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Showing posts from February, 2013

Modern Tales of the Dioscuri: The Quest for Truth

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Chapter 1: The seer

Pollux and Castor sailed far, to a distant island beyond the boundaries of maps, in search of Phineus, the seer. Upon arriving, exhausted but exultant, they immediately sought an audience with the famed prophet. Pollux, carefully trying to disguise his identity as son of Zeus ⎯ whose fit of jealousy had caused the blindness of Phineus ⎯ was the first to speak:

⎯ Greetings, wise seer. My brother Castor and I are on a quest for the ultimate Truth. But we know not which course to pursue. Bewildered as we are by the myriad myths of man, we humbly plea for your guidance.

Phineus looked over the two brothers with compassion. He knew the inevitability of what was to follow. After a long sigh, he replied:

⎯ There are only two authentic paths to truth, young seekers. Man has no shortage of myths at his disposal. If his true motivation is to find peace, he must search for the myth that resonates with his heart and make it his life and reality. This, the path of the heart, is …

Zen Buddhism and Christianity

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Who am I to talk about religion? I am no theologian or religious scholar. Heck, I'm not even religious. So what compels me now to write something about two of the world's most significant religions? The sincere answer is: I am not really sure. Over the past weeks, after having finished the first draft of my fourth book – a very analytical, intellectual piece of work – I've found myself operating less at an intellectual level and more at an intuitive, heart-felt level. It is as though the completion of the draft freed me up to explore new avenues of being, and new ways to relate to myself and reality. In this process, it occurred to me that there is a striking similarity, even an equivalence, between Zen Buddhism and Christianity when it comes to the key manner in which these two religions help an individual relate more harmoniously to the world. This is what I'd like to talk about below.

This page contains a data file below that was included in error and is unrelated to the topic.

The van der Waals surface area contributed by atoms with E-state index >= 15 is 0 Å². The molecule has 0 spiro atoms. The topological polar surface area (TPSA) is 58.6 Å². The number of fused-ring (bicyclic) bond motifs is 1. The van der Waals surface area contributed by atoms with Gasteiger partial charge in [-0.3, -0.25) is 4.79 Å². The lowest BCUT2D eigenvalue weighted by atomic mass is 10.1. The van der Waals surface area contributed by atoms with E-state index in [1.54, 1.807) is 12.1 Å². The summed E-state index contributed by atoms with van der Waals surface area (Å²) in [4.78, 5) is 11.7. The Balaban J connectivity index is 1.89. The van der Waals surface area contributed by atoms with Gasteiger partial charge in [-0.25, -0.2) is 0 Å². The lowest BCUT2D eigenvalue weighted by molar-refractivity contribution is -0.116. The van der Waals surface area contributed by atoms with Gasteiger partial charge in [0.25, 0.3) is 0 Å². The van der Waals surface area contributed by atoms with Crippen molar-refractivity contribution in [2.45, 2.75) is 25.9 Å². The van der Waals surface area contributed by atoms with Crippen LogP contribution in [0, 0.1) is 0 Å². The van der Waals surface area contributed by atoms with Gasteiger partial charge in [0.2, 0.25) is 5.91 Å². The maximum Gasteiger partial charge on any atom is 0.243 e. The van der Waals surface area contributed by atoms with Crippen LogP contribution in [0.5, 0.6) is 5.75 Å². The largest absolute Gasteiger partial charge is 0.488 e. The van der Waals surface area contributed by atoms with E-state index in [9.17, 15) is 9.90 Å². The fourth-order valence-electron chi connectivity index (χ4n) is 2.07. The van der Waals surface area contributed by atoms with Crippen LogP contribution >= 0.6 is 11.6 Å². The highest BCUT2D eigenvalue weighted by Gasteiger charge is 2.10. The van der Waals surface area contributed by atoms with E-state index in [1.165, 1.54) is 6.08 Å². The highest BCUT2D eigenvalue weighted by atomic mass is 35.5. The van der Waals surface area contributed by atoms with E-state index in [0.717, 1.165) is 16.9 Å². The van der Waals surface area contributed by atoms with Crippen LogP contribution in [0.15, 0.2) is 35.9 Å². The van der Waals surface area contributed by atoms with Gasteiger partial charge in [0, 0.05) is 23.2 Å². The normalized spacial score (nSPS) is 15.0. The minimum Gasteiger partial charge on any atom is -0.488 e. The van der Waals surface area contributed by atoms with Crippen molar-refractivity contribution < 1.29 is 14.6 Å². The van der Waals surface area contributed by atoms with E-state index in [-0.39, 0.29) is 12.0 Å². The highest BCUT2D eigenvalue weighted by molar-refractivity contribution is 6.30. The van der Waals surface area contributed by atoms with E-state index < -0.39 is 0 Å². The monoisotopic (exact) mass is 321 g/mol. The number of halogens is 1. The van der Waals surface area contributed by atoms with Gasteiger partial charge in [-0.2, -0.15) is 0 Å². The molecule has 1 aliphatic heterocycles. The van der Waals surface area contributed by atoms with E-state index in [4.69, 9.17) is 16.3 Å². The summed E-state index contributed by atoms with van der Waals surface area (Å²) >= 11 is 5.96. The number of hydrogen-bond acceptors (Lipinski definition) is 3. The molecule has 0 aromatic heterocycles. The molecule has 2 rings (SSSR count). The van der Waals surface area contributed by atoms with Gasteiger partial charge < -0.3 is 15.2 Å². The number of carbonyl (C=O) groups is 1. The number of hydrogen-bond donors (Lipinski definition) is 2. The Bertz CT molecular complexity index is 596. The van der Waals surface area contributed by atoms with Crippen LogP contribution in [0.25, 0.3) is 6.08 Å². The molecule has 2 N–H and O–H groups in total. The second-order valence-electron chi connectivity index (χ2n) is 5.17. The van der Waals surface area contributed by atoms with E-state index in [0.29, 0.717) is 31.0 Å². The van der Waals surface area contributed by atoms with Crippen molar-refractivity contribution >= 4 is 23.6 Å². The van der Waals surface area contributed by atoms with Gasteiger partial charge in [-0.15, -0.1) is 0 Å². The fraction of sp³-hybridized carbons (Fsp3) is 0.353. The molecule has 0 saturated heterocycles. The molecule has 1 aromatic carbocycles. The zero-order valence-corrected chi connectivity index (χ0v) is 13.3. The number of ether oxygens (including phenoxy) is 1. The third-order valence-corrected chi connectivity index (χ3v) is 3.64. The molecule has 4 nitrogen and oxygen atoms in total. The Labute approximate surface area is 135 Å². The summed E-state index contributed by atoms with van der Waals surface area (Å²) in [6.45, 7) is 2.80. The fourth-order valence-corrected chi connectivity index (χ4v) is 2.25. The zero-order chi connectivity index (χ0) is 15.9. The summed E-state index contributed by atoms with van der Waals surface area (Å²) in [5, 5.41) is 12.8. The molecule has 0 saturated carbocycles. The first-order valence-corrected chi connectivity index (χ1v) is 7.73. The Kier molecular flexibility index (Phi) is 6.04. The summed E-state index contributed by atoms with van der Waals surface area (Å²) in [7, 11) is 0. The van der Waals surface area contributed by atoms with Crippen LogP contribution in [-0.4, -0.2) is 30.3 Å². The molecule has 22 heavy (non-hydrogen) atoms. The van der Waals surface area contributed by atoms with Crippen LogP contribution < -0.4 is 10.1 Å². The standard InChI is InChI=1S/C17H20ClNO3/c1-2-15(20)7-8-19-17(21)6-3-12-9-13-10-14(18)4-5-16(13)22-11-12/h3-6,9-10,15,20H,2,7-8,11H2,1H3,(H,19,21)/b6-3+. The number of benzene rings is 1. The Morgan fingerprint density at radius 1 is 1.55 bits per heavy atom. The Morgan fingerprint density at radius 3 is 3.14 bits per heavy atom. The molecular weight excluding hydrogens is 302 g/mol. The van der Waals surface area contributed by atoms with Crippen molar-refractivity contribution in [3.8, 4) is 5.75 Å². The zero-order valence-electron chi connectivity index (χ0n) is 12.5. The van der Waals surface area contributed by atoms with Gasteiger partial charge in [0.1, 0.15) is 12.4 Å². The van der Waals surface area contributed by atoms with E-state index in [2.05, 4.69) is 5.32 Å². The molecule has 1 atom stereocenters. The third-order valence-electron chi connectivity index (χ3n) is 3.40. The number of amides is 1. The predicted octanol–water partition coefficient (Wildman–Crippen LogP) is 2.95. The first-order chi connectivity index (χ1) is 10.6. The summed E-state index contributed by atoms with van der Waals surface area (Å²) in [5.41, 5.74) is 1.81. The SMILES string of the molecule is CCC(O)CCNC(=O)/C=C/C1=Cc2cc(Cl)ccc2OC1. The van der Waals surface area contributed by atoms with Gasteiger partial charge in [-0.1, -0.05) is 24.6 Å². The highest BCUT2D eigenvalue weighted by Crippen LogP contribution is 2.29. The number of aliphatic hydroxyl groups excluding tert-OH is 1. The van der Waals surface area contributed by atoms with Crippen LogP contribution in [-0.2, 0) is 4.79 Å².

Before you feel compelled to point out to me how these two religions differ drama…

What is there to do?

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The other day I was discussing with a reader what can be done to prevent the growth of meaninglessness and isolation in the heart of our culture from crossing the point of no return. Although my conversation with her included more practical issues, like the alarming environmental deterioration and dangerous geopolitical trends we all bear witness to, I want to focus here on the psychological and 'spiritual' – a word I use with hesitation, since its meaning is so loose – health and wellbeing of humanity. On this specific point, my young reader felt strongly that vocal and decisive initiative should be taken by those with insight into the situation; that something must be done in the form of strong actions. It wasn't lost on me what she was trying to suggest regarding my responsibility in all this.


Yet, I am not inclined to revolutions or attempts to change people on a mass scale. By and large, I don't think they are effective. I believe change comes from within the ind…